The Wise Man’s Fear and Redstone Meadery

Honestly, don’t get into a conversation with me about Patrick Rothfuss. My thoughts on the man are fast approaching worship status and I’ll sit you down and have all the conversations about his characterization, world-building, stunning use of names, and methods of creating suspense in his novels.

Let me back up–his two novels. After being at the Tucson Festival of Books this weekend, I could easily say that Rothfuss had the largest amount of groupies for anybody that had only written two novels. Of course, “only” is a judgmental word, considering that Harper Lee and Arundhati Roy only wrote one each and those novels far surpass many, many works from other writers.

Rothfuss’ second book, The Wise Man’s Fear, follows the main character, Kvothe, as he makes his way through the University, ferrets out a group of highway bandits, has some sweet sexy time with a member of the Fae, and forces himself into the training grounds of the world’s most skilled mercenaries, the Adem.

The book manages to bring us to so many parts of the world–but the question of how Kvothe ended up as an innkeeper and the mysterious challenges he faces now with his magic are left unanswered. I can’t imagine how Rothfuss will tie up the story with one more book, but he has promised it and so we, the ever patient audience *hah*, must wait to see.

rothfuss_bookpairing

Now, for a pairing endorsed by Rothfuss himself, you must read the novel with a glass of mead at hand. If you’re like Rothfuss (and Mr. BookPairing), you’ll have mead that you’ve crafted yourself, but for the rest of us there are some fine options.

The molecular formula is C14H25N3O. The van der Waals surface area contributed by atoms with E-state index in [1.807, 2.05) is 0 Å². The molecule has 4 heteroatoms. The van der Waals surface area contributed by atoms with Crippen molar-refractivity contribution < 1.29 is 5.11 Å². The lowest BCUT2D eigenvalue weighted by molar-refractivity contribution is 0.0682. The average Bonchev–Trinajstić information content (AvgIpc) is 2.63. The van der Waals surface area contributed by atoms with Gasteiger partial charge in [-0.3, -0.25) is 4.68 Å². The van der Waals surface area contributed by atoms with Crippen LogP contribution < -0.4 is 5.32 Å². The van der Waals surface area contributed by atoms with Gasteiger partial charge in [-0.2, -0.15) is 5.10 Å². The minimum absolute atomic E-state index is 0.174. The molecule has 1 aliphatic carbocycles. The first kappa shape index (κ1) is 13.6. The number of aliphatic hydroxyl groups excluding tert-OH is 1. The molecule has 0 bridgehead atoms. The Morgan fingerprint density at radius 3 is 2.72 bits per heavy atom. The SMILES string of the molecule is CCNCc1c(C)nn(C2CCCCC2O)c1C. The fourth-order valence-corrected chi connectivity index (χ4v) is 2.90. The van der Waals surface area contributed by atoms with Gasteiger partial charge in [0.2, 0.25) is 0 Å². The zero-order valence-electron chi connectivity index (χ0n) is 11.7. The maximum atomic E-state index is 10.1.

Redstone Meadery is producing some of the most widely distributed meads in the country, with some fantastic choices to read with your Rothfuss. I recently attended a tasting event featuring their mead and the warm, sweet goodness went straight to my head and to my heart (*too much?). They work to create natural meads that don’t contain sulfites and are only lightly pasteurized.

Redstone’s Juniper Mountain Honey Wine is lightly fermented with juniper berries to give another layer of complexity to the already layered blend of Orange and Desert blossom honeys they use to create the mead.

Their Nectar of the Hops is another stunning choice, that has just the slightest hoppy bite at the beginning and ends smooth like mead. It was easily one of the most interesting, and yet amazing, things I’ve had to drink this year.

Do you drink mead? Have you read either of Rothfuss’ novels? 

About nikki_steele

Freelance writer and editor. Creator of BookPairing blog.
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  • Amanda @ On a Book Bender

    *quickly adds this book to wishlist*

    • http://www.bookpairing.com/ Nikki Steele

      DO IT! It is supposed to be a trilogy with third and final book slated for sometime in the next two years. If you’re all about reading series together, I’ll allow you to wait for that final one. :D

  • http://twitter.com/JoannaInBxl Joanna Hennon

    I’ve never read anything by him, but I sure do love drinking mead! My husband played in a band that did a lot of medieval and fantasy festivals in the summer so there was always loads of mead to try. Yum!

    • http://www.bookpairing.com/ Nikki Steele

      Yummy! I’ve only recently gotten into mead, but I think once you find quality stuff, it’s quite a joy. I love the options you do get at medieval festivals — it’s still alive there :D